Stop Using Safari Immediately (at Least for Now)

Despite some recent backlash that AirTags has revolutionized the stalking industry, Apple has earned a good reputation compared to other big tech companies when it comes to privacy and security. Knowing this, you might be surprised to know that Apple’s own Safari web browser is not currently safe to use on any of the company’s platforms, including Mac, iOS, and iPadOS.

A critical issue with Safari could leave some of your Google account details and browsing history open to theft due to an IndexedDB implementation bug. When you normally visit a website, that site should only have access to any databases created for its own domain name. This bug, however, allows websites to see other databases and scrape those databases for information such as your Google account profile picture, personal information, or browsing history.

Using the FingerprintJS Safari Leaks test site, you can see this issue in action. When you open it in Safari, the site can immediately get your Google user ID. Even if it isn’t, you can open any of its test websites in a new tab and return to Safari Leaks to see that your browsing history is reported almost immediately. If Safari were to work correctly, this type of information would not be available to Safari Leaks, as the site would only be able to access data from databases created by its domain. But it may collect information from Alibaba, Instagram, Twitter, and possibly other websites that use the IndexedDB JavaScript API.

FingerprintJS was the first to report the bug , but his Jan 14 blog post was not the first time the bug had been made public. According to FingerprintJS, this issue was posted to the WebKit Bug Tracker on Nov. 28 last year, but it wasn’t until Sunday, Jan. 16 that Apple began work on a patch, meaning the bug has been running untreated for at least the past seven weeks.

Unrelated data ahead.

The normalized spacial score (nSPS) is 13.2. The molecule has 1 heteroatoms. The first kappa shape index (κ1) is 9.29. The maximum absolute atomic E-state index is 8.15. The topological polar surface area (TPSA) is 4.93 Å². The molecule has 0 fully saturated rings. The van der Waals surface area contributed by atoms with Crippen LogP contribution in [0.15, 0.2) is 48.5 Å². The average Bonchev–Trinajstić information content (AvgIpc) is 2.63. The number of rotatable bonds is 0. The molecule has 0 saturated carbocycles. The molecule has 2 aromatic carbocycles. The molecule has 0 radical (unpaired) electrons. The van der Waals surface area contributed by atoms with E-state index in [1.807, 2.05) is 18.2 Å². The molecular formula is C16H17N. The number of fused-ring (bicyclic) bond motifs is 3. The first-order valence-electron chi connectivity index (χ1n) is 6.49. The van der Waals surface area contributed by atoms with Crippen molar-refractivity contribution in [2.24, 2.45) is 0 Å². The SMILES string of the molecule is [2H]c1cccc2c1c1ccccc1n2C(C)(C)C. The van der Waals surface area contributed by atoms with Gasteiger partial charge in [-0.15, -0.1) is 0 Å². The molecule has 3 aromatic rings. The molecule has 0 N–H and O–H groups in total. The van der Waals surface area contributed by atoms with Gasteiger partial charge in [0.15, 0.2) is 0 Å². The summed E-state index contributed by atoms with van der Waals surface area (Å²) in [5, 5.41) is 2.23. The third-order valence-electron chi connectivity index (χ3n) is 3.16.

Apple is now officially working on a fix for this security vulnerability , but until a fix is ‚Äč‚Äčavailable, Safari remains vulnerable.

What to do about this Safari security threat

If you’re on a Mac, an easy workaround is to simply use a different browser. Chrome, Firefox, Edge, Opera – take your pick. Unfortunately, the same cannot be said for those of us who work on iOS and iPadOS. While you will find these browsers in the App Store, they are not actually the browsers you use on a Mac.

Apple, being Apple, does not allow developers to make their own full-fledged browsers for the iPhone and iPad. Instead, developers can add their browser’s features to Safari and “sell” it as a standalone browser. While Chrome on iOS may seem like a mobile version of a desktop browser, it’s actually Safari with a Google skin. Sure, you can use handy features like syncing data between Chrome on your Mac and iPhone, but the one you use on mobile is actually Apple’s core.

This is usually not a big deal (though annoying). However, due to security issues, you cannot change your browser like on a Mac. Until Apple releases a fix for Safari on its three major platforms, browsing the web on an iPhone or iPad will be risky no matter what “browser” you’re using.

[ 9to5Mac ]

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